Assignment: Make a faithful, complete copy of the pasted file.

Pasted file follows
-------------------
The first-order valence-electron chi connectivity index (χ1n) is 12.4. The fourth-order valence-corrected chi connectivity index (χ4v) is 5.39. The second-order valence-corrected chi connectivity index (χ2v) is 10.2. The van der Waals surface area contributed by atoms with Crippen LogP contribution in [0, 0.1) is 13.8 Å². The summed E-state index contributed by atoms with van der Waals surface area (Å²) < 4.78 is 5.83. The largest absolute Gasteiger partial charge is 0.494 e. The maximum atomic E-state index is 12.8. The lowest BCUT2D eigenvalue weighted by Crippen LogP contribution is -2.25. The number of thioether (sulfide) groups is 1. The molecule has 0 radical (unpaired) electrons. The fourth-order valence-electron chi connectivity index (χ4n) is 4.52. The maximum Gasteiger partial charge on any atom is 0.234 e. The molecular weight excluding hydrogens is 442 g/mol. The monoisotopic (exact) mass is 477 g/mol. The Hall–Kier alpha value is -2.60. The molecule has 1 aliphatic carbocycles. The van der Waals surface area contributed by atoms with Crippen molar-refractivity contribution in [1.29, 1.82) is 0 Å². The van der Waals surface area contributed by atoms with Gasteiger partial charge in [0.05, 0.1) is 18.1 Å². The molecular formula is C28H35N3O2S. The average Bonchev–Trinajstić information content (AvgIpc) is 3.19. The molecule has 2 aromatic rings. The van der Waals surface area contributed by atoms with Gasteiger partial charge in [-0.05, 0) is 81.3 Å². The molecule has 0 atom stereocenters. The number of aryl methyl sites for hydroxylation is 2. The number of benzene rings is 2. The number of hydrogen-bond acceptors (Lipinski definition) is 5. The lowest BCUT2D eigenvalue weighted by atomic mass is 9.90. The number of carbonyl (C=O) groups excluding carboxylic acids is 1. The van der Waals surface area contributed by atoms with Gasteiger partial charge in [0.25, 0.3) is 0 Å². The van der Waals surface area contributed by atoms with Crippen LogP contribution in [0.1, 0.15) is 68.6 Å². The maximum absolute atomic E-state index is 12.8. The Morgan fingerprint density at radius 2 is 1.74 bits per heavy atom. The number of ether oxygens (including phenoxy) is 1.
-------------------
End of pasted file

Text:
The first-order valence-electron chi connectivity index (χ1n) is 12.4. The fourth-order valence-corrected chi connectivity index (χ4v) is 5.39. The second-order valence-corrected chi connectivity index (χ2v) is 10.2. The van der Waals surface area contributed by atoms with Crippen LogP contribution in [0, 0.1) is 13.8 Å². The summed E-state index contributed by atoms with van der Waals surface area (Å²) < 4.78 is 5.83. The largest absolute Gasteiger partial charge is 0.494 e. The maximum atomic E-state index is 12.8. The lowest BCUT2D eigenvalue weighted by Crippen LogP contribution is -2.25. The number of thioether (sulfide) groups is 1. The molecule has 0 radical (unpaired) electrons. The fourth-order valence-electron chi connectivity index (χ4n) is 4.52. The maximum Gasteiger partial charge on any atom is 0.234 e. The molecular weight excluding hydrogens is 442 g/mol. The monoisotopic (exact) mass is 477 g/mol. The Hall–Kier alpha value is -2.60. The molecule has 1 aliphatic carbocycles. The van der Waals surface area contributed by atoms with Crippen molar-refractivity contribution in [1.29, 1.82) is 0 Å². The van der Waals surface area contributed by atoms with Gasteiger partial charge in [0.05, 0.1) is 18.1 Å². The molecular formula is C28H35N3O2S. The average Bonchev–Trinajstić information content (AvgIpc) is 3.19. The molecule has 2 aromatic rings. The van der Waals surface area contributed by atoms with Gasteiger partial charge in [-0.05, 0) is 81.3 Å². The molecule has 0 atom stereocenters. The number of aryl methyl sites for hydroxylation is 2. The number of benzene rings is 2. The number of hydrogen-bond acceptors (Lipinski definition) is 5. The lowest BCUT2D eigenvalue weighted by atomic mass is 9.90. The number of carbonyl (C=O) groups excluding carboxylic acids is 1. The van der Waals surface area contributed by atoms with Gasteiger partial charge in [0.25, 0.3) is 0 Å². The van der Waals surface area contributed by atoms with Crippen LogP contribution in [0.1, 0.15) is 68.6 Å². The maximum absolute atomic E-state index is 12.8. The Morgan fingerprint density at radius 2 is 1.74 bits per heavy atom. The number of ether oxygens (including phenoxy) is 1.